District Court Judge John Wright administered the oath of office to new Lee County Attorney Ross Braden following Tuesday’s county board meeting. Braden said, afterwards, that he is excited to get to work.
“I am just elated, over-the-moon happy, excited to get started,” said Braden. “This is a goal I had prior to law school, I’ve always wanted to be a prosecuting attorney.”
Braden was appointed to the post on Feb. 14 following a 3-2 vote by the Lee County Board. He was one of three candidates to apply to replace Mike Short, who stepped down this month after nearly 40 years on the job.
Braden, who's worked in private practice as a defense attorney since 2012, said he’s spent the past week wrapping up his current caseload. He said now that that is complete, he can focus on his new job as prosecutor.
“I’ve already reached out and spoken to the  assistant county attorneys [who] have been in office under Mike Short for quite some time,” said Braden. “Speak with them about existing cases and moving forward with anything in the office that might be a contribution as far as being more productive.”
Braden will have to hit the ground running, as he enters office with plenty of pending cases, most recently a lawsuit filed on behalf of the Lee County Health Department over the possible pollution of Lake Chatfield near Keokuk. He said he is used to that from his time in private practice.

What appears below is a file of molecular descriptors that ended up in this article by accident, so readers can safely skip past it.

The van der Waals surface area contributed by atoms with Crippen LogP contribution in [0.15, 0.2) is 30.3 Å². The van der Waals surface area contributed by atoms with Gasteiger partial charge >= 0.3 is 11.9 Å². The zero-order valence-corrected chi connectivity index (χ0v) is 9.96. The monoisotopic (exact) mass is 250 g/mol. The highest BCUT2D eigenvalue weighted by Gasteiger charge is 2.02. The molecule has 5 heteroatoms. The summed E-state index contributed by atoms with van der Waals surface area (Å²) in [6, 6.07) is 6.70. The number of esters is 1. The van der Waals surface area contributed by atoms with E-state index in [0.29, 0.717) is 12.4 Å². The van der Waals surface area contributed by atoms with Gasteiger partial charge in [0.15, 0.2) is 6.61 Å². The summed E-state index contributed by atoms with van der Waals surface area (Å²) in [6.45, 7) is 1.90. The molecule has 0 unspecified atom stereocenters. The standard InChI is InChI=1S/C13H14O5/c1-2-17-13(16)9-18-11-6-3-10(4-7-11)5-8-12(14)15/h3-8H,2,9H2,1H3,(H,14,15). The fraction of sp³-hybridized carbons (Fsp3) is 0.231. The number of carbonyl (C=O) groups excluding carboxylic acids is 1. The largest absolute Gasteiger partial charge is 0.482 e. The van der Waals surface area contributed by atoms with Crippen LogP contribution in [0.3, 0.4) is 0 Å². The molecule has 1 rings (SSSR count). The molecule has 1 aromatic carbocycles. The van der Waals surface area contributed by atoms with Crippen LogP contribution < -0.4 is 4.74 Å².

“Ever since I started back in 2012, I was contracted through the Public Defenders’ office, so I am used to getting cases after someone else has already had them and done some work with them,” said Braden. “So jumping into existing cases is nothing new to me.”
Braden will serve as County Attorney until May 2, which is about 18 months sooner than anticipated.
State law requires an appointee to serve until the next pending election, which in this case, is now a countywide bond referendum for a new Lee County Health Department building. The county board set the date for the special election prior to appointing Braden.
Braden said he’s reviewed state code and consulted with the Iowa Secretary of State’s Office about the special election. He said it just moves up his timeline for seeking re-election as a Democrat.
“Although it was unexpected, it would not have changed anything for me,” said Braden. “[Becoming a prosecutor] was a long-term goal that I have had.”
County Auditor Denise Fraise said there would be no primary. Instead, the local political parties would slate candidates for the post.